$\beta =\frac{{{V}_{c}}\pm \sqrt{{{V}_{c}}^{2}+4\left( 1+Q+D{{a}^{-1}} \right)}}{2}$   (20)

where, ${{V}_{c}}={}^{{{v}_{c}}}/{}_{\sqrt{\alpha \nu }}$ represents the suction/injection parameter(mass transpiration) and three cases arises depending on the choice of ${{V}_{c}},$ namely suction, impermeable and injection when ${{V}_{c}}>0$ , ${{V}_{c}}=0$ and ${{V}_{c}}<0$ respectively.

3. Heat Transfer Analysis

Using Eq.(12) in Eq.(13), we get the following boundar value problems

PST case

${{\theta }_{\eta \eta }}+\Pr \,f\,{{\theta }_{\eta }}-\Pr \left( 2\,{{f}_{\eta }}-{{\beta }_{1}} \right)\theta =-Pr\,E\,\left\{ f_{\eta \eta }^{2}+\left( Q+D{{a}^{-1}} \right)f_{\eta }^{2} \right\}$     (21)

$\begin{align} \theta =1\,\,\,\,\,\,\,\,\,\,\,\,\,\,\,\,\,\,\,\,\,\text{at}\,\,\,\,\,\,\,\,\,\,\,\,\,\eta =0, \\ \theta \to 0\,\,\,\,\,\,\,\,\,\,\,\,\,\,\,\,\,\,\text{as}\,\,\,\,\,\,\,\,\,\,\,\eta \to \infty . \\\end{align}$     (22)

PHF case

${{\phi }_{\eta \eta }}+\Pr \,f\,{{\phi }_{\eta }}-\Pr \left( 2\,{{f}_{\eta }}-{{\beta }_{1}} \right)\phi =-Pr\,E\,\left\{ f_{\eta \eta }^{2}+\left( Q+D{{a}^{-1}} \right)f_{\eta }^{2} \right\}$   (23)

$\begin{align} {\phi }'=-1\,\,\,\,\,\,\,\,\,\,\,\,\,\,\,\,\,\text{at}\,\,\,\,\,\,\,\,\,\,\,\,\,\eta =0, \\ \phi \to 0\,\,\,\,\,\,\,\,\,\,\,\,\,\,\,\,\,\,\text{as}\,\,\,\,\,\,\,\,\,\,\,\eta \to \infty . \\\end{align}$    (24)

Figure 2a.Variation of horizontal velocity (f) for different values of the Chandrasekhar number(Q) and inverse Darcy number(Da-1) when Vc = 0.1.

Figure 2b.Variation of axial velocity (fɳ) for different values of the Chandrasekhar number(Q) and inverse Darcy number(Da-1) when Vc = 0.1.

Figure 3a.Variation of transverse velocity (f) for different values of the suction/injetion parametre VcwhenQ +Da-1=1.

Figure 3b.Variation of axial velocity (fɳ)) for different values of the suction/injetion parametre Vc whenQ +Da-1 =1.

Figure 4a.Variation of heat transfer PST $\theta (\eta )$  for different values of the Q+ Da-1 when Vc = 0.1, Pr=1 andE= 0.1and ${{\beta }_{1}}=0.01$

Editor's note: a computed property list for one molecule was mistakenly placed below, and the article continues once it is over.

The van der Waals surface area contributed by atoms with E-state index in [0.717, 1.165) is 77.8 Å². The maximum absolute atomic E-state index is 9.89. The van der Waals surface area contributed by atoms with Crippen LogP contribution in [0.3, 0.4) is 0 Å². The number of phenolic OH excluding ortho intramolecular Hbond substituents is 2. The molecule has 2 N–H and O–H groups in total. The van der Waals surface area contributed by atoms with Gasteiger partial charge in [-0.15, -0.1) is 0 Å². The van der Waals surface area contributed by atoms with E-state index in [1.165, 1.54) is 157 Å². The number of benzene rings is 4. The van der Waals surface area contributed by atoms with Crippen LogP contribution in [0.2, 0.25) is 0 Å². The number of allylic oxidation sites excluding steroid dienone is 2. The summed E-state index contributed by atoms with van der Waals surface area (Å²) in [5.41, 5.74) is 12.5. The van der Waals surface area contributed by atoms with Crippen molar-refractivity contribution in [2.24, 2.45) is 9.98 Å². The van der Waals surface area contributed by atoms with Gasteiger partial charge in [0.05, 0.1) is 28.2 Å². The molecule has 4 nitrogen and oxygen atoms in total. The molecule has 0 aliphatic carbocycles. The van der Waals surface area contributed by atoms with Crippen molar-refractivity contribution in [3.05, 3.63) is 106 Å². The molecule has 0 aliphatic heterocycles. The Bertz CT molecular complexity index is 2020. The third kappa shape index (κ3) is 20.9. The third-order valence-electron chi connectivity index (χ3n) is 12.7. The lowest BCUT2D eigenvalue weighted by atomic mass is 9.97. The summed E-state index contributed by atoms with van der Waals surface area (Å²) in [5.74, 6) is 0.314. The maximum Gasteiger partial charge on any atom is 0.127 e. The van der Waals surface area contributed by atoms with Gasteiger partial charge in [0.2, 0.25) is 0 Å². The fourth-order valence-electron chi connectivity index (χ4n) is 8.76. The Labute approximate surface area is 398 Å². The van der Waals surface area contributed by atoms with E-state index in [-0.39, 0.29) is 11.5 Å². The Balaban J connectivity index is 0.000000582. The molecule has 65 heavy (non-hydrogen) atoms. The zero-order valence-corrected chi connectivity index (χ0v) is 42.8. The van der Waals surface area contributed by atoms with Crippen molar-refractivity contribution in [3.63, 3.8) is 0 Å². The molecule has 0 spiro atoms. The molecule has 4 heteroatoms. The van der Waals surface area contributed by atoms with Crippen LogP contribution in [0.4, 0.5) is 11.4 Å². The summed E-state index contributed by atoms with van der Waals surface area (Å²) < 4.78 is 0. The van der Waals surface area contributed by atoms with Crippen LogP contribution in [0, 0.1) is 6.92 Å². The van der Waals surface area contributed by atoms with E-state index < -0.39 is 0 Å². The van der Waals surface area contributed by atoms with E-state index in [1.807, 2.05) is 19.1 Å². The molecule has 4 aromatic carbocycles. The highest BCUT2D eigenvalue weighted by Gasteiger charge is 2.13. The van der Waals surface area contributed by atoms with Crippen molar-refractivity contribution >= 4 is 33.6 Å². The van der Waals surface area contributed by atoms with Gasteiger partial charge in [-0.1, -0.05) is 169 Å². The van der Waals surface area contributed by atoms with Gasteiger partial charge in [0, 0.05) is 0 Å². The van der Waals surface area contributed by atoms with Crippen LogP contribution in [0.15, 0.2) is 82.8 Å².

Figure 4b.Variation of heat transfer PHF $\theta (\eta )$  for different values of the Q+ Da-1 when Vc = 0.1, Pr=1 andE= 0.1and ${{\beta }_{1}}=0.01$

The analytical solutions of equations (21) - (24) are obtained and the solutions are analyzed graphically for different values of Eckert number, Chandrasekhar number, inverse Darcy number, Prandtl number and mass transpiration parameter andinternal heat generation.Now, another type of heating process, namelyprescribed heat flux is considered as it is better suited for effective cooling of the stretching sheet.The results are shown graphically.

Figure 5a.Variation of heat transfer PST $\theta (\eta )$  for different values of the Prwhen Vc = 0.1, Q+ Da-1=1 andE= 0.1and ${{\beta }_{1}}=0.01$ 

Figure 5b.Variation of heat transfer PHF $\phi (\eta )$  for different values of the Prwhen Vc = 0.1, Q+ Da-1=1 andE= 0.1 and ${{\beta }_{1}}=0.01$ .

Figure 6a.Variation of heat transfer PST $\theta (\eta )$  for different values of the viscous dissipation parameter EQ+Da-1 = 1when Vc = 0.1, Pr=1 and ${{\beta }_{1}}=0.01$  .

Figure 6b.Variation of heat transfer PHF $\phi (\eta )$  for different values of the viscous dissipation parameter EQ+Da-1 = 1when Vc = 0.1, Pr=1

4. Conclusion

The outcomes from the exact analytical solutions of the velocity and temperature in the sheet are obtainable for all independent parameters of the Newtonian fluid over the plate, as unraveled by Eqs. (16), (17),(21),(22),(23) and (24).The variations of velocity components along and in the axial direction of the sheet aredisplayed at Figs. 2a and 2b for different combined of values ofQ+Da-1, the Chandrasekhar number and inverse Darcy number.

Figures 2a,b and 3a,bdipicts the two velocity profile distributions, ${{f}_{\eta }}$ and $f\left( \eta  \right)$ i.e. the velocity components u and v at the axial and transversedirections, respectively, versus $\eta $ for various values of theQ+Da-1abd mass transfer Vc.Since the present review is a speculation of the established works of Crane [7] and Pavlov (1974) their answers are likewise introduced in both figures. The present outcomes approach asymptotically the consequences of Crane (1970) as $Q\to 0$ ,furthermore, the consequences of Pavlov (1974) $D{{a}^{-1}}\to 0$ and $D{{a}^{-1}}\to 0$ Gupta and Gupta (1977).